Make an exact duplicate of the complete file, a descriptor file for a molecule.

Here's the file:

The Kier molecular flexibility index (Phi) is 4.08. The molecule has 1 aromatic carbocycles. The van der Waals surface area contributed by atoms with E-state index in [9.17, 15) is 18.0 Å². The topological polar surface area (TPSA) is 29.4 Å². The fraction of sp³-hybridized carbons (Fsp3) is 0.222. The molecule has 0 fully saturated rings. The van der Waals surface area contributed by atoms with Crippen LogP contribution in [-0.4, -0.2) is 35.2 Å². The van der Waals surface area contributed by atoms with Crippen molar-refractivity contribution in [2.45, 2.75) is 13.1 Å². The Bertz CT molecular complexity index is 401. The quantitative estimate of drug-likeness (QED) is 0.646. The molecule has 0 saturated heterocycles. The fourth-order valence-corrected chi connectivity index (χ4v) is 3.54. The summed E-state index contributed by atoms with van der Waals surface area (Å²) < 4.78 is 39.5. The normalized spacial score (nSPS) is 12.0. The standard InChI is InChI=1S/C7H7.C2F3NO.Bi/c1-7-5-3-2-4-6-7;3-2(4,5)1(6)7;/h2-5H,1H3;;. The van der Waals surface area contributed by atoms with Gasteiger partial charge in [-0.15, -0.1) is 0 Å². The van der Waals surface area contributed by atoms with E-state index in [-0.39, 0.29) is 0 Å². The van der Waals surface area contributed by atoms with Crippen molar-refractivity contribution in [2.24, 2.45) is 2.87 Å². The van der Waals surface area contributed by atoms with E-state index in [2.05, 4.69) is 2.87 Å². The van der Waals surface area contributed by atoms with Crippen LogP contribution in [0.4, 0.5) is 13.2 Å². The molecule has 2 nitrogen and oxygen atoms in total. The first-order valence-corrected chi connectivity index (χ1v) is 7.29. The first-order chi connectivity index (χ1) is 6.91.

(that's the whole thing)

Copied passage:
The Kier molecular flexibility index (Phi) is 4.08. The molecule has 1 aromatic carbocycles. The van der Waals surface area contributed by atoms with E-state index in [9.17, 15) is 18.0 Å². The topological polar surface area (TPSA) is 29.4 Å². The fraction of sp³-hybridized carbons (Fsp3) is 0.222. The molecule has 0 fully saturated rings. The van der Waals surface area contributed by atoms with Crippen LogP contribution in [-0.4, -0.2) is 35.2 Å². The van der Waals surface area contributed by atoms with Crippen molar-refractivity contribution in [2.45, 2.75) is 13.1 Å². The Bertz CT molecular complexity index is 401. The quantitative estimate of drug-likeness (QED) is 0.646. The molecule has 0 saturated heterocycles. The fourth-order valence-corrected chi connectivity index (χ4v) is 3.54. The summed E-state index contributed by atoms with van der Waals surface area (Å²) < 4.78 is 39.5. The normalized spacial score (nSPS) is 12.0. The standard InChI is InChI=1S/C7H7.C2F3NO.Bi/c1-7-5-3-2-4-6-7;3-2(4,5)1(6)7;/h2-5H,1H3;;. The van der Waals surface area contributed by atoms with Gasteiger partial charge in [-0.15, -0.1) is 0 Å². The van der Waals surface area contributed by atoms with E-state index in [-0.39, 0.29) is 0 Å². The van der Waals surface area contributed by atoms with Crippen molar-refractivity contribution in [2.24, 2.45) is 2.87 Å². The van der Waals surface area contributed by atoms with E-state index in [2.05, 4.69) is 2.87 Å². The van der Waals surface area contributed by atoms with Crippen LogP contribution in [0.4, 0.5) is 13.2 Å². The molecule has 2 nitrogen and oxygen atoms in total. The first-order valence-corrected chi connectivity index (χ1v) is 7.29. The first-order chi connectivity index (χ1) is 6.91.